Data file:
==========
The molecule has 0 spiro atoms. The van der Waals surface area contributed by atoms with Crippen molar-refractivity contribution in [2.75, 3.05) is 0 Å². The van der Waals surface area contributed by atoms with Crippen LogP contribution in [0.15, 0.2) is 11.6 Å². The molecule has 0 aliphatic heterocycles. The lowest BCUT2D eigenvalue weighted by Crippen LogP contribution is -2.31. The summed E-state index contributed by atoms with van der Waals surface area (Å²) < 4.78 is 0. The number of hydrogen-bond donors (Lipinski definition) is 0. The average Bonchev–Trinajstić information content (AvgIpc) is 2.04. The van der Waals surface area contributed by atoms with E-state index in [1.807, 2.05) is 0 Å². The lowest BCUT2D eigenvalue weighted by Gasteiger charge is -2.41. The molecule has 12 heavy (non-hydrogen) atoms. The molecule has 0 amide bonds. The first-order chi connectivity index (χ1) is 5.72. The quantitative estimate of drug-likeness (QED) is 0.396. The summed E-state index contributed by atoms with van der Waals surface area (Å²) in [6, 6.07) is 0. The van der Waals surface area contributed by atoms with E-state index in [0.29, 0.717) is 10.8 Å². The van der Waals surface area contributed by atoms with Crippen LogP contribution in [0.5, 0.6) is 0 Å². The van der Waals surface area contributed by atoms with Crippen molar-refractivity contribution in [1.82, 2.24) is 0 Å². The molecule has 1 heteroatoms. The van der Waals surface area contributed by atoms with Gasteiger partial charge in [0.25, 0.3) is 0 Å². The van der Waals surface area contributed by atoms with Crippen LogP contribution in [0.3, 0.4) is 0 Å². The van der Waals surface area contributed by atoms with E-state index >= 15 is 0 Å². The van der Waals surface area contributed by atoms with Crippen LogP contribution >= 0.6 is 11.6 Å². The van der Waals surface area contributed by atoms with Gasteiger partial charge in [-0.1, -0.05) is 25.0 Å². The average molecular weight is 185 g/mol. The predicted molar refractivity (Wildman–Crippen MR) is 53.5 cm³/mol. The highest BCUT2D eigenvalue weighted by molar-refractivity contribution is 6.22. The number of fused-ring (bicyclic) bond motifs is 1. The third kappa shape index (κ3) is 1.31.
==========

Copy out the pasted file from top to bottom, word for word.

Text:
The molecule has 0 spiro atoms. The van der Waals surface area contributed by atoms with Crippen molar-refractivity contribution in [2.75, 3.05) is 0 Å². The van der Waals surface area contributed by atoms with Crippen LogP contribution in [0.15, 0.2) is 11.6 Å². The molecule has 0 aliphatic heterocycles. The lowest BCUT2D eigenvalue weighted by Crippen LogP contribution is -2.31. The summed E-state index contributed by atoms with van der Waals surface area (Å²) < 4.78 is 0. The number of hydrogen-bond donors (Lipinski definition) is 0. The average Bonchev–Trinajstić information content (AvgIpc) is 2.04. The van der Waals surface area contributed by atoms with E-state index in [1.807, 2.05) is 0 Å². The lowest BCUT2D eigenvalue weighted by Gasteiger charge is -2.41. The molecule has 12 heavy (non-hydrogen) atoms. The molecule has 0 amide bonds. The first-order chi connectivity index (χ1) is 5.72. The quantitative estimate of drug-likeness (QED) is 0.396. The summed E-state index contributed by atoms with van der Waals surface area (Å²) in [6, 6.07) is 0. The van der Waals surface area contributed by atoms with E-state index in [0.29, 0.717) is 10.8 Å². The van der Waals surface area contributed by atoms with Crippen LogP contribution in [0.5, 0.6) is 0 Å². The van der Waals surface area contributed by atoms with Crippen molar-refractivity contribution in [1.82, 2.24) is 0 Å². The molecule has 1 heteroatoms. The van der Waals surface area contributed by atoms with Gasteiger partial charge in [0.25, 0.3) is 0 Å². The van der Waals surface area contributed by atoms with Crippen LogP contribution in [0.3, 0.4) is 0 Å². The van der Waals surface area contributed by atoms with E-state index >= 15 is 0 Å². The van der Waals surface area contributed by atoms with Crippen LogP contribution >= 0.6 is 11.6 Å². The van der Waals surface area contributed by atoms with Gasteiger partial charge in [-0.1, -0.05) is 25.0 Å². The average molecular weight is 185 g/mol. The predicted molar refractivity (Wildman–Crippen MR) is 53.5 cm³/mol. The highest BCUT2D eigenvalue weighted by molar-refractivity contribution is 6.22. The number of fused-ring (bicyclic) bond motifs is 1. The third kappa shape index (κ3) is 1.31.